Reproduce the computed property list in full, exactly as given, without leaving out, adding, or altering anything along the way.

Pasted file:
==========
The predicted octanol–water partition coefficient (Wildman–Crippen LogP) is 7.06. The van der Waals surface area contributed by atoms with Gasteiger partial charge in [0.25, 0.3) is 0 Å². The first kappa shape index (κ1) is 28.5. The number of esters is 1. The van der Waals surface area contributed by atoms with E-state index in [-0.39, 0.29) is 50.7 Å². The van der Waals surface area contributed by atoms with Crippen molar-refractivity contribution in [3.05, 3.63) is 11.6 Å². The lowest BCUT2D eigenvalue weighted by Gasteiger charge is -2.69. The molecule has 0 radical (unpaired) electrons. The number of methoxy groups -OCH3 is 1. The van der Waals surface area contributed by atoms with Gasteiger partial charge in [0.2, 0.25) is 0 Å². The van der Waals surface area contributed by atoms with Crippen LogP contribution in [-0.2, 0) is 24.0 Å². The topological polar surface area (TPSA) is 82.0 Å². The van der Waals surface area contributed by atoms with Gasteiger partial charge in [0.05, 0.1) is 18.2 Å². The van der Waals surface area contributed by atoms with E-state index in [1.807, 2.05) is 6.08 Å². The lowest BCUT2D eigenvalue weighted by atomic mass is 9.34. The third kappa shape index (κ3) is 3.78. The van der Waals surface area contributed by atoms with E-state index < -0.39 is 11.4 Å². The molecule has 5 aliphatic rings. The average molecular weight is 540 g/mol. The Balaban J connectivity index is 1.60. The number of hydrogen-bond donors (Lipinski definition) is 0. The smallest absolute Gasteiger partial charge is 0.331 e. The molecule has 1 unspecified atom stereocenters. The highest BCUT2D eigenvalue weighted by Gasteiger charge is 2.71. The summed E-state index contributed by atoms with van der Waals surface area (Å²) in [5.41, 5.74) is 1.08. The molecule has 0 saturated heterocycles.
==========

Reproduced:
The predicted octanol–water partition coefficient (Wildman–Crippen LogP) is 7.06. The van der Waals surface area contributed by atoms with Gasteiger partial charge in [0.25, 0.3) is 0 Å². The first kappa shape index (κ1) is 28.5. The number of esters is 1. The van der Waals surface area contributed by atoms with E-state index in [-0.39, 0.29) is 50.7 Å². The van der Waals surface area contributed by atoms with Crippen molar-refractivity contribution in [3.05, 3.63) is 11.6 Å². The lowest BCUT2D eigenvalue weighted by Gasteiger charge is -2.69. The molecule has 0 radical (unpaired) electrons. The number of methoxy groups -OCH3 is 1. The van der Waals surface area contributed by atoms with Gasteiger partial charge in [0.2, 0.25) is 0 Å². The van der Waals surface area contributed by atoms with Crippen LogP contribution in [-0.2, 0) is 24.0 Å². The topological polar surface area (TPSA) is 82.0 Å². The van der Waals surface area contributed by atoms with Gasteiger partial charge in [0.05, 0.1) is 18.2 Å². The van der Waals surface area contributed by atoms with E-state index in [1.807, 2.05) is 6.08 Å². The lowest BCUT2D eigenvalue weighted by atomic mass is 9.34. The third kappa shape index (κ3) is 3.78. The van der Waals surface area contributed by atoms with E-state index < -0.39 is 11.4 Å². The molecule has 5 aliphatic rings. The average molecular weight is 540 g/mol. The Balaban J connectivity index is 1.60. The number of hydrogen-bond donors (Lipinski definition) is 0. The smallest absolute Gasteiger partial charge is 0.331 e. The molecule has 1 unspecified atom stereocenters. The highest BCUT2D eigenvalue weighted by Gasteiger charge is 2.71. The summed E-state index contributed by atoms with van der Waals surface area (Å²) in [5.41, 5.74) is 1.08. The molecule has 0 saturated heterocycles.